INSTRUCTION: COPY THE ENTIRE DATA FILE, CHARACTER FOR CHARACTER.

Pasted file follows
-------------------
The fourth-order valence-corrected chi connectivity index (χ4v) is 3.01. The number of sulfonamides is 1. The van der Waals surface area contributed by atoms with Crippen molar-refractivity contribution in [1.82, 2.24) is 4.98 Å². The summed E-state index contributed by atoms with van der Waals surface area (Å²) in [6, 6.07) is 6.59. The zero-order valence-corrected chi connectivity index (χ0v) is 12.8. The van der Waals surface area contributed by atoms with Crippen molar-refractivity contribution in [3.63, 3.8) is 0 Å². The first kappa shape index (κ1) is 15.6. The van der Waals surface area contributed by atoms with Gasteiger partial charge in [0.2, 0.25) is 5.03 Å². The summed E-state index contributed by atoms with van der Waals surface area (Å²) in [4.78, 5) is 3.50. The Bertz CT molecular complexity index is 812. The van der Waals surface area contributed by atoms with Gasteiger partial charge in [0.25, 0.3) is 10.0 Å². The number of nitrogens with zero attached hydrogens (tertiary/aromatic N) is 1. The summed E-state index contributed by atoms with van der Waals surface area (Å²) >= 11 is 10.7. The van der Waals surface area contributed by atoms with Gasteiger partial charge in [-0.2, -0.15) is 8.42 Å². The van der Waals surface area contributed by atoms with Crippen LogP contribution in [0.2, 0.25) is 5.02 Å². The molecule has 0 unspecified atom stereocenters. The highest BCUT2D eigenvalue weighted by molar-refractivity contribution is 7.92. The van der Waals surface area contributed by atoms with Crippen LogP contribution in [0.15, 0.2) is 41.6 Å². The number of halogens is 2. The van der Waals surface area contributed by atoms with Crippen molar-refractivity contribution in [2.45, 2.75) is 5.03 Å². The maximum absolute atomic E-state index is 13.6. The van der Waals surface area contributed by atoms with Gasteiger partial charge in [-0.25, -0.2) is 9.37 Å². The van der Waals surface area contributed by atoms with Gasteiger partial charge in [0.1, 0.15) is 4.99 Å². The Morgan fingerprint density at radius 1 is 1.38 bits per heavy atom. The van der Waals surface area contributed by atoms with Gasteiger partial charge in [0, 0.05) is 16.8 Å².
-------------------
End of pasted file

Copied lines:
The fourth-order valence-corrected chi connectivity index (χ4v) is 3.01. The number of sulfonamides is 1. The van der Waals surface area contributed by atoms with Crippen molar-refractivity contribution in [1.82, 2.24) is 4.98 Å². The summed E-state index contributed by atoms with van der Waals surface area (Å²) in [6, 6.07) is 6.59. The zero-order valence-corrected chi connectivity index (χ0v) is 12.8. The van der Waals surface area contributed by atoms with Crippen molar-refractivity contribution in [3.63, 3.8) is 0 Å². The first kappa shape index (κ1) is 15.6. The van der Waals surface area contributed by atoms with Gasteiger partial charge in [0.2, 0.25) is 5.03 Å². The summed E-state index contributed by atoms with van der Waals surface area (Å²) in [4.78, 5) is 3.50. The Bertz CT molecular complexity index is 812. The van der Waals surface area contributed by atoms with Gasteiger partial charge in [0.25, 0.3) is 10.0 Å². The number of nitrogens with zero attached hydrogens (tertiary/aromatic N) is 1. The summed E-state index contributed by atoms with van der Waals surface area (Å²) >= 11 is 10.7. The van der Waals surface area contributed by atoms with Gasteiger partial charge in [-0.2, -0.15) is 8.42 Å². The van der Waals surface area contributed by atoms with Crippen LogP contribution in [0.2, 0.25) is 5.02 Å². The molecule has 0 unspecified atom stereocenters. The highest BCUT2D eigenvalue weighted by molar-refractivity contribution is 7.92. The van der Waals surface area contributed by atoms with Crippen LogP contribution in [0.15, 0.2) is 41.6 Å². The number of halogens is 2. The van der Waals surface area contributed by atoms with Crippen molar-refractivity contribution in [2.45, 2.75) is 5.03 Å². The maximum absolute atomic E-state index is 13.6. The van der Waals surface area contributed by atoms with Gasteiger partial charge in [-0.25, -0.2) is 9.37 Å². The van der Waals surface area contributed by atoms with Gasteiger partial charge in [0.1, 0.15) is 4.99 Å². The Morgan fingerprint density at radius 1 is 1.38 bits per heavy atom. The van der Waals surface area contributed by atoms with Gasteiger partial charge in [0, 0.05) is 16.8 Å².